British and Irish Lions tour future not in danger despite schedule concerns, insists RFU chief Ian Ritchie

The Lions face a demanding 10 matches in 35 days, but Ritchie believes cutting the number of matches to eight will hold the tour in good stead for the future

Jack de Menezes
Wednesday 24 May 2017 16:09
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The British and Irish Lions future is not under threat, according to Ian Ritchie
The British and Irish Lions future is not under threat, according to Ian Ritchie

The future of the British and Irish Lions is not under threat, according to outgoing Rugby Football Union chief executive Ian Ritchie, but the series does need to be made shorter in order to protect both the players and the tour.

A day after announcing that he will step down from his role at the end of the summer to retire after five years at the helm of English rugby, Ritchie once again expressed his desire to see the Lions cut from 10 to eight games. Ritchie also backed calls for the Six Nations to be reduced from a seven-week championship to a six-week programme, but saw this overlooked earlier in the week when the competition’s organisers confirmed an unchanged structure for the next two years.

With the Lions preparing to jet out for New Zealand a week on Monday for what will be the most tightly-packed tour schedule seen in the club’s history – playing 10 games in the space of 35 days – Ritchie has already pointed out where the extra days off can be made up.

“If you look at 10 to eight, if you took the first match out, instead of playing three or four days after arrival and said that match didn’t happen and the first warm-up game is the following Wednesday, that would be beneficial,” said Ritchie, a Lions board member.

“The second match that you would probably look at is in between the first and second Tests there is a provincial game and do you really want that? I would think there’s a strong argument that a reduction from 10 to eight in terms of the schedule is an improvement. I believe that the Lions board think that is perfectly reasonable.”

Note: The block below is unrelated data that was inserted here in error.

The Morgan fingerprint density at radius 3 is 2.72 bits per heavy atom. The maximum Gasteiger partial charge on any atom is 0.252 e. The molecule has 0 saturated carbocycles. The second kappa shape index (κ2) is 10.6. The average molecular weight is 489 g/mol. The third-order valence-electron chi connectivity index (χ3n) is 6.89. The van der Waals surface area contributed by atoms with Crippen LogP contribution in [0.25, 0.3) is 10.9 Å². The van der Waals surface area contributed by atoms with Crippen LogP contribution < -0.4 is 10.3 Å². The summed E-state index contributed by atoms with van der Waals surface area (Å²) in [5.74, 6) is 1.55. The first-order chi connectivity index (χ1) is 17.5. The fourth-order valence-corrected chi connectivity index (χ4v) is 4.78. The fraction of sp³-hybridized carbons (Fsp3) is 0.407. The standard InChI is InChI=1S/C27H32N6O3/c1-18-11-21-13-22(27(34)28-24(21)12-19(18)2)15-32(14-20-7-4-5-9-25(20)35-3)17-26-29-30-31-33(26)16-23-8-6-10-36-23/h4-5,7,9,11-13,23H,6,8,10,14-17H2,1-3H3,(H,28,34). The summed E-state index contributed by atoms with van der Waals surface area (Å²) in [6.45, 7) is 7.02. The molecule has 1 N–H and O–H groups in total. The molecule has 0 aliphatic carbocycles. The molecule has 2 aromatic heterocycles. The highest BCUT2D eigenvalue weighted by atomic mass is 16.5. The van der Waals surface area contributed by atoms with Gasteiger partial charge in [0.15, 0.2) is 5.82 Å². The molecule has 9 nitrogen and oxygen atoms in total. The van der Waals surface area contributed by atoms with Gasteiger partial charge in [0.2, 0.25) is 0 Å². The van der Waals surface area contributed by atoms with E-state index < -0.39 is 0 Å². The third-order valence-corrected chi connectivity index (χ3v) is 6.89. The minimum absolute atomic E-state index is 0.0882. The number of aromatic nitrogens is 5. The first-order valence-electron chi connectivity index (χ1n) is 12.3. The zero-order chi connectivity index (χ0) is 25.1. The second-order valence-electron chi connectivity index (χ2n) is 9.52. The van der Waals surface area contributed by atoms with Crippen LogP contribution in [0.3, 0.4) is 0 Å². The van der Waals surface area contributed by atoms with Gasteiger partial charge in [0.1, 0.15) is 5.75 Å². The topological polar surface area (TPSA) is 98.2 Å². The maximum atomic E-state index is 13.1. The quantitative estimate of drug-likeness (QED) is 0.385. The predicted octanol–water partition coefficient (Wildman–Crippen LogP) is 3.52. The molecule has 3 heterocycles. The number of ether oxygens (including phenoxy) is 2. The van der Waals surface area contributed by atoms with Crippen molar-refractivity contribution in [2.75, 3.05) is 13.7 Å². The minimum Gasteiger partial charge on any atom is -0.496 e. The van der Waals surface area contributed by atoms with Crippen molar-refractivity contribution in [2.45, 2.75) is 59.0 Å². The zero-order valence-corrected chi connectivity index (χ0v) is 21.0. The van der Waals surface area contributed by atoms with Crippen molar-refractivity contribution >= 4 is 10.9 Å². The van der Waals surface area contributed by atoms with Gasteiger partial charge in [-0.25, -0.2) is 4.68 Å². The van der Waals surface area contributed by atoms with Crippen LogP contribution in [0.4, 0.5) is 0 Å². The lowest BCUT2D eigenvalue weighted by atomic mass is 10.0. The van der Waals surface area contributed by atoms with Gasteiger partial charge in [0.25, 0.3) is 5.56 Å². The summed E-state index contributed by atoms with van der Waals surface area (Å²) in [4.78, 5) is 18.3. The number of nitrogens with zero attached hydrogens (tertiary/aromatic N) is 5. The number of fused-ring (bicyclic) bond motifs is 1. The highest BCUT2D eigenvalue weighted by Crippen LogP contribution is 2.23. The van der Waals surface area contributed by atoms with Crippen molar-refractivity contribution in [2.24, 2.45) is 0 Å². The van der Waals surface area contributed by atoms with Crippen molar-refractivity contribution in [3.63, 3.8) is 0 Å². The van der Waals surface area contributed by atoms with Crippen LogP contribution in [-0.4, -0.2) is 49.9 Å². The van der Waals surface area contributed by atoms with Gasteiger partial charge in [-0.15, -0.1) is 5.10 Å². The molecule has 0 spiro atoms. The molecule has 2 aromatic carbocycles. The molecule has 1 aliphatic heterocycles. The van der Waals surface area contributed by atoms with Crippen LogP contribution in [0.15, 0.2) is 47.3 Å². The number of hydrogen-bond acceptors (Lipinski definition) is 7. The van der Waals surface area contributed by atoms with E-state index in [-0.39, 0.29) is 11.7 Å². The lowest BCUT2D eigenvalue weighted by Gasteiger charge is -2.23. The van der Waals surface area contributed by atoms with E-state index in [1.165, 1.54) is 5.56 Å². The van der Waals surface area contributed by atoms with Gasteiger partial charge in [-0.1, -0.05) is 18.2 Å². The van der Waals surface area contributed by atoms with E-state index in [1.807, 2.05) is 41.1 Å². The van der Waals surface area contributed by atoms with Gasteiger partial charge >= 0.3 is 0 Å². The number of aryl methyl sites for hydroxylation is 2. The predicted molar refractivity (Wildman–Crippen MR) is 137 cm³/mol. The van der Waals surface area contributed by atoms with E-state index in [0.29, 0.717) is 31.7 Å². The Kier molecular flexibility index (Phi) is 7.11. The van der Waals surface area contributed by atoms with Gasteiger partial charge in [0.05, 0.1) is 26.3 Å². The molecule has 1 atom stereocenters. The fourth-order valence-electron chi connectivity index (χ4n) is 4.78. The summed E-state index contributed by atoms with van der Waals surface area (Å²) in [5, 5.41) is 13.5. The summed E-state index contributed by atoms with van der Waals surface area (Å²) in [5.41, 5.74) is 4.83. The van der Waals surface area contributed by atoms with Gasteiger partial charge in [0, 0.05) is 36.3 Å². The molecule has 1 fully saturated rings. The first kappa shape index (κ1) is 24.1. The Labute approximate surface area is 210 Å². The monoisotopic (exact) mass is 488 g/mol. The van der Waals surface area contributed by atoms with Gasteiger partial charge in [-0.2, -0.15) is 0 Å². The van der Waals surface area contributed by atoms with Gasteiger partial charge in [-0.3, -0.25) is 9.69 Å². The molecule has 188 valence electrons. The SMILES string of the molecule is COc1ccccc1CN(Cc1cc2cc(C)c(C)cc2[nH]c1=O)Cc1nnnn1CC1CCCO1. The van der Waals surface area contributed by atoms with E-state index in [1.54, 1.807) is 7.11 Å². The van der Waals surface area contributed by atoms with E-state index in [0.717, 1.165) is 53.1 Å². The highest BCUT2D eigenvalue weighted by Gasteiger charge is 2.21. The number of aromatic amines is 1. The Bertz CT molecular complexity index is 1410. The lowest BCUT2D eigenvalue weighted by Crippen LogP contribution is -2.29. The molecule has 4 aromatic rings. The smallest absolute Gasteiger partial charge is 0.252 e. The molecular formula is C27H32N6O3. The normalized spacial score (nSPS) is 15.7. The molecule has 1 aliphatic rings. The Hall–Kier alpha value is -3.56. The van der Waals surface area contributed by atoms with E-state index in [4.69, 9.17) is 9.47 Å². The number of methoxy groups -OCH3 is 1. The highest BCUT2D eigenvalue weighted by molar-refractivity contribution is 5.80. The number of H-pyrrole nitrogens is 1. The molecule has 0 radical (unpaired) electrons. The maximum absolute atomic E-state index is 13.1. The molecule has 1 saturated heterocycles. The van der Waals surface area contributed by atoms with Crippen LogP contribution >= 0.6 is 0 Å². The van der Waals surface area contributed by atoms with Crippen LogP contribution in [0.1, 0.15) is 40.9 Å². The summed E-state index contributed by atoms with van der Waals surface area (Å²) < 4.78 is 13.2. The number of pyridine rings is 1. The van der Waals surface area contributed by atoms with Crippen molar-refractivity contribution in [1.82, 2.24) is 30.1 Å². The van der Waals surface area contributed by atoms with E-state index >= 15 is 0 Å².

But this reduction, which looks certain to come in once the tour against the All Blacks is done and dusted given that head coach Warren Gatland has also criticised the schedule, will not place the famous team in danger, according to Ritchie.

“I don’t think it threatens the Lions existence at all,” he insisted. “These things move on, a wonderful story I heard about them going for nine months. These things change and you have to move with it. None of us want to do anything that will not see the Lions go from strength to strength so I don’t think it is detrimental.”

The planned schedule out in New Zealand may well prove detrimental to the Lions touring party though. While Gatland's side face 10 matches against the five New Zealand Super Rugby sides, the New Zealand Provincial Barbarians, the New Zealand Maori and, of course, the All Blacks, Steve Hansen’s side will only play one match outside of the tour series which will come in a warm-up against Samoa – eight days before the first Test in Auckland.

But Ritchie skirted around the issue of whether there was any regret about agreeing this schedule with the New Zealand Rugby Union, and instead looked at the positive impact that the 10-game programme has in Australia four years ago.

“The Lions as far as Sanzaar [Southern Hemisphere rugby] are concerned – the economics is hugely important to them,” he added. “The last tour was a lifesaver for Australian rugby. They keep the lion’s share of the money. That’s right but going back to the 10 to eight bit, that had to be agreed with Sanzaar and the key was to keep three Test matches.

“The same balance between Sanzaar and the northern hemisphere is the same balance between club and international and it’s trying to find the balance. That would still need to be looked at. But the Lions is a hugely important part of the calendar and we want to keep it that way.”

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